Dirty Weekend

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“This is the story of Bella, who woke up one morning and decided she’d had enough.”

So opens this rare example of British grindhouse. We don’t generally do that genre – it’s just not us, all that violence. But there are odd exceptions, and this would be one. It’s the story of Bella (Williams), who relocates from London to the genteel seaside town of Brighton after splitting up with her boyfriend. However, her flat is overlooked by a window belonging to Tim (Sewell); he begins a series of increasingly-vile phone-calls to Bella, who is terrified at what might happen. A chance encounter with an Iranian clairvoyant (Ian Richardson – yeah, about that…) changes her ‘from a lamb to a butcher’, and she visits Tim in the middle of the night, smashing his head in with a hammer. Galvanized by this, Bella moves on to further “sanitation”, cleaning the not-so mean Brighton streets of other male scum. Meanwhile, a serial killer who preys on young women is gradually moving towards her location.

From the director of the controversial Death Wish, it’s as if Winner said, “Hah! You though that was bad? I’m going to make the heroine female and turn it into a war of the sexes, with every man a sleazy caricature. And it’ll include the Man from UNCLE as a perverted dentist!” It certainly turns your typical British film conceits upside-down, yet still retains that undeniable character: when Bella first sees Tim spying on her, she simply draws the curtains. Her transformation from mouse into avenging angel is impressively put-together, and no doubt Winner was influenced by Ms. 45, with Bella pulling on her stockings and acting out a gun-battle.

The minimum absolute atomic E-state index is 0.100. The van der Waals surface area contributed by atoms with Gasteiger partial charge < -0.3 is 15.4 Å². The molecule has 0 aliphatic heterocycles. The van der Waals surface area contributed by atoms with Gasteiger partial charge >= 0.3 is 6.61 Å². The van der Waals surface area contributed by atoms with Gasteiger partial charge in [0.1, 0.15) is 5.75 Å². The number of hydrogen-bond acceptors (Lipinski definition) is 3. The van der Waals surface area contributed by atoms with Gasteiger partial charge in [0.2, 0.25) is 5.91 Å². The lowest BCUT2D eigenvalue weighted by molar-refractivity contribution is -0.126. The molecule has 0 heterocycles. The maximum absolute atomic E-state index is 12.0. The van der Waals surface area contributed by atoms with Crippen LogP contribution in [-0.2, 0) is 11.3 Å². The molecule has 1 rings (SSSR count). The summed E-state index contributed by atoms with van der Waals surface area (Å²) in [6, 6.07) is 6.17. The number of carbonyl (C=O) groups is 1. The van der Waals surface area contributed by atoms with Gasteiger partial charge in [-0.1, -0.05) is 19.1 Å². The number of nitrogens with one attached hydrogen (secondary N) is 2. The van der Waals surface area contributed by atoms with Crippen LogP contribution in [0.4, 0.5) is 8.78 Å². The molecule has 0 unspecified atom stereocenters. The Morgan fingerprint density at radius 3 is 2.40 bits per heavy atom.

But the problem in this case is, Bella’s transformation doesn’t make a difference. In Ms. 45, the interesting moral dilemma was, that our initial sympathy for the central character proved misplaced, as she moved towards killing innocent men. Here, it’s just an ongoing series of repugnant, shallow stereotypes, and attempts to give them depth e.g. with McCallum, are a miserable failure. [Amusingly, one of the thugs she takes out in an alley would go on to greater things: Sean Pertwee has become a genre mainstay, in the likes of Dog Soldiers and Doomsday. Another, Christopher Ryan, was Mike in The Young Ones and has since carved a niche playing Sontarans in Doctor Who!] The subplot with the approaching serial-killer is a complete mis-fire too, and after achieving potential cult-classic level in the middle, it falls short. Still, it’s better than you might think, and is certainly one of a kind.

Dir: Michael Winner
Star: Lia Williams, Rufus Sewell, David McCallum, Michael Cule

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